Software optimize

Microsoft Office on iOS/Android: Just do it already

If Microsoft wants to regain their position at the top of the tech heap, they need to embrace iOS and Android fans with Office.

For various reasons that I've discussed before, I'm still waiting for Windows Phone to win me over -- and in the meantime, I'm using an Android device (Galaxy Nexus) as my primary smartphone. One of the reasons I'm tempted to switch to Windows Phone, though, is the mobile Office suite.

Sure, I can (and do) use Quickoffice Pro or Documents To Go for working with the Microsoft Office file formats. Similarly, iPhone/iPad users can use Quickoffice Pro or DTG, or they can buy Apple's iWork apps. Still, it's not quite the same as having "real" versions of Word, PowerPoint, and Excel on your phone or tablet.

Microsoft has already given us a taste. I have Android versions of OneNote and Lync installed on my devices, and those apps are available for iOS through Apple's App Store, as well. As Scott Hanselman's blog post says, it's getting easier and easier to live the "Microsoft lifestyle" using non-Microsoft operating systems. But I (and quite a few others I've talked to) want more.

Coming soon or not?

For the past few weeks, the rumors have been swirling around about the possibility of an imminent release of Microsoft Office for the iPad. According to the above-linked story in the Daily, it's already been developed and some folks have already gotten their hands on a working prototype.

Other sources have disputed the claim, and an official Microsoft statement called the Daily story "based on inaccurate rumors and speculation" -- but stopped short of saying the company has no plans to release Office for Apple iOS, leaving that door open and keeping the rumor mill churning. Meanwhile, the same sources that insist Office for iOS is coming soon have also commented that a version for Android is not in the works. That's a disappointment to me and many other owners of Android devices.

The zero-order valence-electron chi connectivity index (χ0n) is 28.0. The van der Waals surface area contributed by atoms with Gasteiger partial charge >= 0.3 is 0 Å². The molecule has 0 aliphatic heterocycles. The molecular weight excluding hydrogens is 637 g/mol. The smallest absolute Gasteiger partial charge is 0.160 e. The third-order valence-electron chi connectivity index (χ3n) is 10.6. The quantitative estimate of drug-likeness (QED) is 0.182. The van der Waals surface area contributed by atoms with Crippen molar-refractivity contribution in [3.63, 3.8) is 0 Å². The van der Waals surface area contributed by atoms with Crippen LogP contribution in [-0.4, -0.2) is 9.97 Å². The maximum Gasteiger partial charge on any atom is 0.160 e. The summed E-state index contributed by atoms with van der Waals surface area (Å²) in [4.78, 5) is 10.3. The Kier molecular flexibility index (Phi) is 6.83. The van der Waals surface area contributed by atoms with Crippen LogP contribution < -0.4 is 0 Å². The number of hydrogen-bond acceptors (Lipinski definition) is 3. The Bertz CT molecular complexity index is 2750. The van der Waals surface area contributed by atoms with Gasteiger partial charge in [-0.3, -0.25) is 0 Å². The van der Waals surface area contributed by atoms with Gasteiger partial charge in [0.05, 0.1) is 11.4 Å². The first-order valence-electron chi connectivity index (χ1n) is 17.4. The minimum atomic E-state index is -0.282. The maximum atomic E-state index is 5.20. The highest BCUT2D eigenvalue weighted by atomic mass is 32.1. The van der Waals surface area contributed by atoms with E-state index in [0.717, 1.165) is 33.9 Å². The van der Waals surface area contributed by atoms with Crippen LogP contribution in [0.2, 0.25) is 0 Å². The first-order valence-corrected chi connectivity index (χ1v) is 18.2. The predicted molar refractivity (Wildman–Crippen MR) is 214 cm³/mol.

Meanwhile, back at the ranch

Those who really want to use Office on their iDevices and Droids didn't have to wait around for Microsoft to release those apps. In keeping with Microsoft's own advice to go "to the cloud," they could instead use the OnLive hosted service that recently started offering remote access to a Windows desktop running Microsoft Office applications. You could choose from a free version or a paid one that included 50GB of cloud storage, additional PC applications, and "accelerated browsing."

The OnLive service garnered praise from many corners, including both Windows and Mac expert bloggers. Chris Maxcer over at MacNewsWorld described the experience thusly: "How well does it work? Wow is how well it works."

But there's just one not-so-little problem

In the last few days, the waste byproducts seem to have hit the oscillating instrument, with Microsoft making the statement that the OnLive offering is not properly licensed. According to a Microsoft blog post a few days ago, the two companies are "actively engaged" to bring the service into a "properly licensed scenario."

Where does that leave OnLive and its users? We're not sure, but it's likely that Paul Thurrott is correct in speculating that at best, OnLive is going to get more expensive.

Microsoft should share the love

Should Microsoft make Office apps for users of non-Microsoft devices? Should they make it easy for services such as OnLive to offer hosted solutions that let users have the "real deal" Office experience on those devices? Or would that be a case of shooting their own market in the foot?

On the surface, there are good reasons for Microsoft to want to keep Office all to itself. It's a cash cow, and despite the best efforts of competitors (Apple, OpenOffice.org, Corel), it's still overwhelmingly the "gold standard" when it comes to productivity applications. I love my Office programs, and no matter how much anyone says Product X is "almost the same" or "offers 95% of the functionality," that's not good enough for me.

As a professional writer and sometimes speaker, I spend most of every day in Word or PowerPoint. As a self-employed sole proprietor, I spend large chunks of time (especially around tax deadlines) in Excel. I've tried all the substitutes and found them wanting in one way or another. I know many others who feel the same way.